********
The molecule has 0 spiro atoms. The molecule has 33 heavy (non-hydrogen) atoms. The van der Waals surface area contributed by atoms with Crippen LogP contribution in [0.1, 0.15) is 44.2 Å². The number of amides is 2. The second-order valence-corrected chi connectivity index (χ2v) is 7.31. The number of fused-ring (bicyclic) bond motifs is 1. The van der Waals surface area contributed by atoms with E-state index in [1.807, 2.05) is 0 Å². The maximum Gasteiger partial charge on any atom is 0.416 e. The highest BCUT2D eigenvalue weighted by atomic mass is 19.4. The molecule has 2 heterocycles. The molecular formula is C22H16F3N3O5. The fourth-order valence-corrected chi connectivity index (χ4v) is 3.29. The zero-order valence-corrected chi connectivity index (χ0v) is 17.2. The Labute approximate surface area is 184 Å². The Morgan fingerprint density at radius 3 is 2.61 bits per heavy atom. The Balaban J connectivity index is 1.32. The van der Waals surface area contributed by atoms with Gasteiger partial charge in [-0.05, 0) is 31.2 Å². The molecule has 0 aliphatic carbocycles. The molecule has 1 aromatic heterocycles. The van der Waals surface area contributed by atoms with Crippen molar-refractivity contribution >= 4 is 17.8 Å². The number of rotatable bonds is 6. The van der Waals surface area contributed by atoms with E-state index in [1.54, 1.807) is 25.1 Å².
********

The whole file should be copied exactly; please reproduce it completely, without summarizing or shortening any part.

The molecule has 0 spiro atoms. The molecule has 33 heavy (non-hydrogen) atoms. The van der Waals surface area contributed by atoms with Crippen LogP contribution in [0.1, 0.15) is 44.2 Å². The number of amides is 2. The second-order valence-corrected chi connectivity index (χ2v) is 7.31. The number of fused-ring (bicyclic) bond motifs is 1. The van der Waals surface area contributed by atoms with E-state index in [1.807, 2.05) is 0 Å². The maximum Gasteiger partial charge on any atom is 0.416 e. The highest BCUT2D eigenvalue weighted by atomic mass is 19.4. The molecule has 2 heterocycles. The molecular formula is C22H16F3N3O5. The fourth-order valence-corrected chi connectivity index (χ4v) is 3.29. The zero-order valence-corrected chi connectivity index (χ0v) is 17.2. The Labute approximate surface area is 184 Å². The Morgan fingerprint density at radius 3 is 2.61 bits per heavy atom. The Balaban J connectivity index is 1.32. The van der Waals surface area contributed by atoms with Gasteiger partial charge in [-0.05, 0) is 31.2 Å². The molecule has 0 aliphatic carbocycles. The molecule has 1 aromatic heterocycles. The van der Waals surface area contributed by atoms with Crippen molar-refractivity contribution >= 4 is 17.8 Å². The number of rotatable bonds is 6. The van der Waals surface area contributed by atoms with E-state index in [1.54, 1.807) is 25.1 Å².